Top 7 Financial APIs to Try Out in 2022
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Data is the new gold in the Finance space, especially if you are focusing on the algorithmic trading space. The one who knows how to make the best of use data holds a strong edge over the market. But finding quality and reliable data is where things get a little tricky due to the emergence of a plethora of financial data providers.
Not to worry, because today I created a list of the best APIs which you can look upon for various purposes such as algo trading, research, projects, applications, and many other cool things. The list is prepared based on three core criteria: Ease of use, Documentation, and Features being provided. I’ve personally tested all the APIs and here are the top 7 financial APIs to try out in 2022 (ranked):
1. EOD Historical Data
EOD Historical Data, shortly known as EODhd, tops this list due to a varied number of reasons. First is the number of API endpoints being provided. There is almost an infinite number of endpoints designed for every possible scenario. Ranging from the basic ones like the historical data APIs all the way to the stock screener and economic calendar APIs comes into handy for both professional and educational works. They also support assets other than stocks such as commodities, cryptocurrency, indices to name a few.
Secondly, EOD Historical Data maintains well-structured documentation of their APIs in a systematic order to reduce confusion among the users. Each and every API provided by them has an individually dedicated article explaining the API’s use-cases along with practical and real-world examples. The best part of these articles is the comment section where we can post our doubts which will be answered by an expert shortly. To me, this is a great feature because we don’t have to head over to Stack Overflow or any other additional sources each and every time.
Thirdly, ease of use. The response we get from calling EODhd’s APIs is one of the cleanest data I’ve ever seen to work with. It helps shorten the process of data cleaning and data manipulation where most of the beginners get stuck. Talking about beginners, to lessen the coding burden, EODhd provides no-code solutions to get the desired data feasibly and seamlessly.
Let’s talk about pricing. The free plan is well designed for people experimenting with different stock APIs that include all the basic market data with 20 API calls per day. Professionalists and developers who want to build commercial applications can opt-in for the All-in-one package available for $79.99 that comes with 100,000 API calls per day and accessibility to the endless amount of data provided by EODhd.
One thing I truly appreciate about EODhd’s payment structure is its straightforwardness. While other companies use fuzzy terms like API credits and API messages, EODhd is very precise about the features offered in each subscription plan making things much clearer on their users’ side. Speaking of drawbacks and limitations, I personally think there is not any and which is why it tops my list.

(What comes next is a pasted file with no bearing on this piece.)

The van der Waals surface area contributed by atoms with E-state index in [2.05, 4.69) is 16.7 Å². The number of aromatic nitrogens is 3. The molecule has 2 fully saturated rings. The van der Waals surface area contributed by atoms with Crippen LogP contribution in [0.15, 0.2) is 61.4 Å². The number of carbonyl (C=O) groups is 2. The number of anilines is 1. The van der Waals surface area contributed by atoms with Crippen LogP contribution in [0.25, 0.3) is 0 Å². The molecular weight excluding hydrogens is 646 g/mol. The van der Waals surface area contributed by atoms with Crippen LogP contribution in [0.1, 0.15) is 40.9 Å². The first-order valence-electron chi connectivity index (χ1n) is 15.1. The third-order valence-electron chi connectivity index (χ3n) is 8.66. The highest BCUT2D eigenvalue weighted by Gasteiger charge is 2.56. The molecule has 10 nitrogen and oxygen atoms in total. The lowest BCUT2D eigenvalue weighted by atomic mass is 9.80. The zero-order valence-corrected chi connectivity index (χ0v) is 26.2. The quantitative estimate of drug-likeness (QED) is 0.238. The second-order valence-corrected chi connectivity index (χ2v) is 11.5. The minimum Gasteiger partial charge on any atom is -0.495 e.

Overall, EOD Historical Data is one of the best reliable resources out there and suitable for both beginners who are just starting out and advanced users for research works and building commercial applications.
2. IEX Cloud
IEX Cloud grabs second place in this list and it is one of the first APIs I ever used. One true thing I love about IEX Cloud is the time they spent designing their product page. I decided to mention this because their website is designed in such a way that is abstract in nature and breaks down what they offer into simple words to help out beginners who are new to the financial APIs zone. This is critical because it indirectly builds some credibility on the company and represents their clarity on what they are doing.
One of the areas where IEX Cloud has a strong edge is the various types of data offered by them. Let it be the sentiment data of a stock or Investors Exchange Data or anything you can think of can be found in IEX Cloud. Next comes ease of use. IEX Cloud nails this criterion by providing as clean data as the ones like EODhd reducing the frustration of the data cleaning and formatting process.
Moving on to the IEX Cloud documentation, things get a little tricky. There is no doubt the documentation is well-maintained for all the API endpoints but I personally feel that there is a lack of organization. Tutorials for each and every API are dumped into one place making it tougher to look into any specific one. This is the reason for IEX Cloud grabbing second place rather than the first. Otherwise, the documentation explains the APIs in a detailed manner with live examples and code.
Another little drawback of using IEX Cloud’s APIs is the slight existence of inaccuracy in data points in rare cases. From my experience, I was able to acknowledge some data points varying from what it actually is when I tried pulling historical data. This might be a little frustrating but again, this happens very rarely that we could not even notice.
Speaking of the pricing, it is recommended for beginners to start off with a free account that is more than enough to explore the basic features of IEX Cloud and gradually upgrade to any premium ones. For developers, they can either go with the business plan (suitable for small to medium scale projects) starting from $299/month or the enterprise plan (suitable for large scale projects or startups) from $2699/month.